Posted by: Saving Water SA (Cape Town, South Africa) – partnered with Water Rhapsody conservation systems – 08 March 2010
Anthony Turton, vice-president of the International Water Resource Association, explains how our water problems can be solved to benefit the economy.
The phrase “acid mine drainage” (AMD) has been bouncing around in the media for months. It is caused by disused mine workings being flooded, which brings water into contact with the pyrite base of the ore body. Bacteria attack the pyrite, a sulphide compound, releasing sulphate and, through a complex chemical reaction, oxygen. The oxygen feeds back into the process, making it a self-sustaining reaction, much like fire feeds off fresh air.
The resulting product is a toxic cocktail of heavy metals, including arsenic and uranium, all dissolved in this highly acidic stream of water known as AMD. This is clearly not a good thing, because the volumes are substantial and the toxic loads are high. AMD from Witwatersrand gold mines is also radioactive.
Is this good news for the South African economy? Clearly not when you consider that the water decanting from the Witwatersrand mining basin will contribute about 5% of the flow volume of the Vaal River and will increase the load of toxic salts in the river by 20%.
The increased salinity of the water will eventually destroy all agriculture downstream of where the salts enter the river. But the way you frame the question dictates the answer you get, so let’s be clever and redefine the problem.
The general problem we face as a nation is that we have run out of water for economic growth. We have managed water scarcity in the past by building dams, but our losses to evaporation are massive. In the Orange and Limpopo river basins, two of our most important at the national level, we lose 95% of the rainfall to evapo-transpiration (evaporation off the dam and transpiration of water through vegetation). If we can reduce evaporation, even by only 5%, then, in effect, we would double the volume of water we have available for economic development.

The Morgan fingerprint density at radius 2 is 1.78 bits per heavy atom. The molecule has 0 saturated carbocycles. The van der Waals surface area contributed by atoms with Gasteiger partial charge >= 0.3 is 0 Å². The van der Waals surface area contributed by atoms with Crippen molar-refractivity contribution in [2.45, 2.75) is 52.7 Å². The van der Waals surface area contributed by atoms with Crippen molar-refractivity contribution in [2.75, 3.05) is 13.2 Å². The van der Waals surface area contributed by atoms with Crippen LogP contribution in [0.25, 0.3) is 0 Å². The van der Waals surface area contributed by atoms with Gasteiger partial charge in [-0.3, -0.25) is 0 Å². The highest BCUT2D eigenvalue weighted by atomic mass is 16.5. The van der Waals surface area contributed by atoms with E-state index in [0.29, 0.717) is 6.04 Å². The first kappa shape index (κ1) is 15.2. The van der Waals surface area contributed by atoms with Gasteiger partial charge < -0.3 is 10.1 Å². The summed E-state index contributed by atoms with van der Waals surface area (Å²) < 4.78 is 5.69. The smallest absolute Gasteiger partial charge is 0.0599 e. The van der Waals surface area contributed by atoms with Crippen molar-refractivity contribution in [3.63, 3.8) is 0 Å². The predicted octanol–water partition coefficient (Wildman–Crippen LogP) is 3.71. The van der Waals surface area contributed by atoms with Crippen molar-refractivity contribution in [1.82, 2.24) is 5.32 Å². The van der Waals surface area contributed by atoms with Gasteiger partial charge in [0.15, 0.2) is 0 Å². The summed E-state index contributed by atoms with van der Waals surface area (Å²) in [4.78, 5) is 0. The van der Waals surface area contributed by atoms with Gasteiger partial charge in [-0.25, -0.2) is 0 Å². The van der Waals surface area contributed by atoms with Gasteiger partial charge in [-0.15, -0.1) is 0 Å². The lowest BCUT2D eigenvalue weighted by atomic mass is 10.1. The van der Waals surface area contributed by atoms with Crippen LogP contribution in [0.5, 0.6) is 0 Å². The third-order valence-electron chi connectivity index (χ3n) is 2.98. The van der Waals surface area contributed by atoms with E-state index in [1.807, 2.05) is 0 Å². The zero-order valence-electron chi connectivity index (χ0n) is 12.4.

This is where the AMD debate becomes interesting, because under the Witwatersrand mining basin is a void stretching from Springs to Randfontein that has a combined volume equivalent to five times that of Lake Kariba. But the really good news is that, if we chose to store water there, it would not be subject to evaporative losses. This is amazing because it does two very important things for us as a nation.
Firstly, it gives us hope for the future by growing our national economy in a way that ensures social stability. Secondly, it helps the embattled gold mining industry to solve its environmental remediation problems.
Recent work by Chris Hartnady, a respected geologist, indicates that the gold reserves left in the ground are less than the environmental liability, which means that, if the mining companies have to pay for remediation, then in effect they will go out of business.
So let us apply our minds to this new solution. Let us stop bickering over who is liable for environmental remediation of the AMD spill that will hit Johannesburg in January 2012 and let us instead collectively start to think about how to use the mine void for strategic storage that benefits the whole country.
Strategic storage of this magnitude, without evaporation, means we will have masses of water for future use. More important, we do not need to actually use that water, because it will be a strategic reserve for use only in emergencies. This will mean that existing dam operating rules can be changed.
At present, we manage our dams to keep them as full as possible, which has the unintended consequence of increasing evaporative losses from them. We can then draw the dams down to lower levels, reducing evaporative loss, but also creating more economic activity and thus prosperity, secure in the knowledge that, when drought hits us, we have a strategic reserve five times the volume of Lake Kariba.
This also means that we can optimise our water resources at the national level, and not just at the sectoral level, which in turn means more benefits to more people, but importantly also a larger pool from which to cover costs.
This optimisation at a level above that of the mining sector alone will mean that we can afford the very best technology, reverse osmosis and ion exchange, which produces the purest water. So if we ever need to drink this AMD, we can do so in full confidence that it will be safe.
South Africa is going through a transition from an extractive economy, in which costs of production were externalised onto society, to a new beneficiation economy, in which full life-cycle costing will be the norm, with benefits accruing to a wider segment of society.
This is being smart! All it needs is a new collective vision, supported by leadership with integrity, and the South African nation can face the challenge of AMD with confidence.